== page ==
That’s another reason why it’s important to take your dog to the vet as soon as you see signs of IVDD.
Logan’s successful recovery
Here’s a story about the benefits of early surgical intervention along with dedicated follow up care by a dog’s owner.
Logan is a Papillion who suffered a ruptured disc after running around the yard, playing with his pet mom’s granddaughter. It was the day after Valentine’s Day 2018. Logan was 4-years-old.
Linda Pintoff is Logan’s devoted pet mom. Here how she explains their story.
“Logan was fine the evening after he played with my granddaughter, but the next morning he couldn’t jump off the bed. He looked worried so I carried him downstairs and got breakfast ready for him and my other dog Jackson.
Logan just looked at his bowl on the floor. I picked it up higher to his face and he was able to eat. But then he didn’t want to go down the steps to the yard. I knew something was wrong.”
By 2pm that day Logan had an exam with his regular vet, a neurological workup with a specialist, an MRI and hemilaminectomy surgery to relieve the pressure on his spine.
He was in the hospital for 5 days. When Linda took Logan home, he couldn’t walk on his own.
The little dog was on strict crate rest for a month. Logan’s vet taught Linda how to do slow range-of-motion exercises with him to keep him from losing muscle tone. When he felt better he started laser therapy and treatment with a canine physical therapist. Between sessions, Linda continued with exercises at home.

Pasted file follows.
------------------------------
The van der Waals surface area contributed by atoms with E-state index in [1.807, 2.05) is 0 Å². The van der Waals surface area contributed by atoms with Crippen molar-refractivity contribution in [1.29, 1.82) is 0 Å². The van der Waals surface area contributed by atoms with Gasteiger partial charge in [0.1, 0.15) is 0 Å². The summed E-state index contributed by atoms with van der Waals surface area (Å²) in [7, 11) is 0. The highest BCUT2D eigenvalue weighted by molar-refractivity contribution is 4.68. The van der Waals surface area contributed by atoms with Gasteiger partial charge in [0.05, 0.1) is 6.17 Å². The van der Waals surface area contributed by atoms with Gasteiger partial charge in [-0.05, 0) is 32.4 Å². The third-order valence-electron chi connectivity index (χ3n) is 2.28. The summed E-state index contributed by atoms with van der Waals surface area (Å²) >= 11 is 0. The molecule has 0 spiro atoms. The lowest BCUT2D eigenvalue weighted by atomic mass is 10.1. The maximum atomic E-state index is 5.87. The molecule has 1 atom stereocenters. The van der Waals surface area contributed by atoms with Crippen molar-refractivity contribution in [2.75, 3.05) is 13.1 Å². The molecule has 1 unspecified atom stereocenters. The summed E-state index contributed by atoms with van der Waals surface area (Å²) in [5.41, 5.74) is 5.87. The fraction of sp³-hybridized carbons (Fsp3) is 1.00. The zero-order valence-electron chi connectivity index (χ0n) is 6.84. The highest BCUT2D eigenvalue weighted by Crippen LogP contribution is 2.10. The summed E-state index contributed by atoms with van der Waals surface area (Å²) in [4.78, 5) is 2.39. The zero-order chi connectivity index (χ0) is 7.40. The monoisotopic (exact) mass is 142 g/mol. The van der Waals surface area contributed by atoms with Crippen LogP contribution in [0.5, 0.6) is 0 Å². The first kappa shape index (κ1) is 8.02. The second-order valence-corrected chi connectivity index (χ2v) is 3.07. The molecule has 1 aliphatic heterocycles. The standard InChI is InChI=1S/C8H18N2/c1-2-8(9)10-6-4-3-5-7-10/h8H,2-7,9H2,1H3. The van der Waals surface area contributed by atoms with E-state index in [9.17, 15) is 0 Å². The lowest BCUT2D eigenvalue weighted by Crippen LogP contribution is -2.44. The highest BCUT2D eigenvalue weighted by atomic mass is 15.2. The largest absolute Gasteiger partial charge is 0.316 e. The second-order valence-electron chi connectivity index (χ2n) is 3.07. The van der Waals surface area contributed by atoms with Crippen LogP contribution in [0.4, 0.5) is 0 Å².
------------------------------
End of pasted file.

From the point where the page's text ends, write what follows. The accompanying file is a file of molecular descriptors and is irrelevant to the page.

At 2 ½ months post-surgery, Logan was able to stand on his own and at 3 ½ months he could go for a walk. Today Logan continues to do physical therapy and acupuncture. He can walk and run and has regained control over his bowels.
The conservative approach
If your dog isn’t a candidate for surgery, don’t fret. You can still manage their care with a conservative approach. It’s a treatment plan that combines medication and strict crate rest.
The treatment plan is also a good option for people who can’t afford spine surgery for their pet or live in an area where surgery isn’t available.
How conservative treatment got its start
In 2002 one of my heroes, Linda Stowe, read a story posted in an online chat group for Dachshund lovers. It told about a Doxie named Dodger who was diagnosed with IVDD. Dodger was brought to the veterinarian and euthanized. At the time, the only options given to pet owners were surgery or euthanasia.
The story touched Linda’s heart. She immediately went about researching everything she could find about disc disease in dogs. The research led to the conclusion that a nonsurgical approach to treating IVDD could have a successful outcome.
I’ll warn you this approach is demanding. It calls for complete 100% crate rest to allow a dog’s spine to heal from an IVDD episode. Dogs are confined to a crate or X-pen 24 hours a day for 8 weeks. And while they’re resting a combination of steroids and medications to manage pain are given.
With her knowledge in hand, Linda developed literature for veterinarians and distributed them everywhere. Today conservative treatment for IVDD dogs is part of veterinary training and used in many countries around the world. Linda is credited with saving the lives of countless dogs.
Read more about the conservative approach at the Dodgerslist website.
How you can help your dog
No matter where your IVDD dog is on the scale of disc disease there are ways you can help.
Start with your dog’s lifestyle:
- Make sure your dog stays at a healthy weight.
- Ask your vet if you should add a supplement for good joint health.
- Provide your dog with regular exercise like a daily walk. Make sure it’s appropriate for their age and health.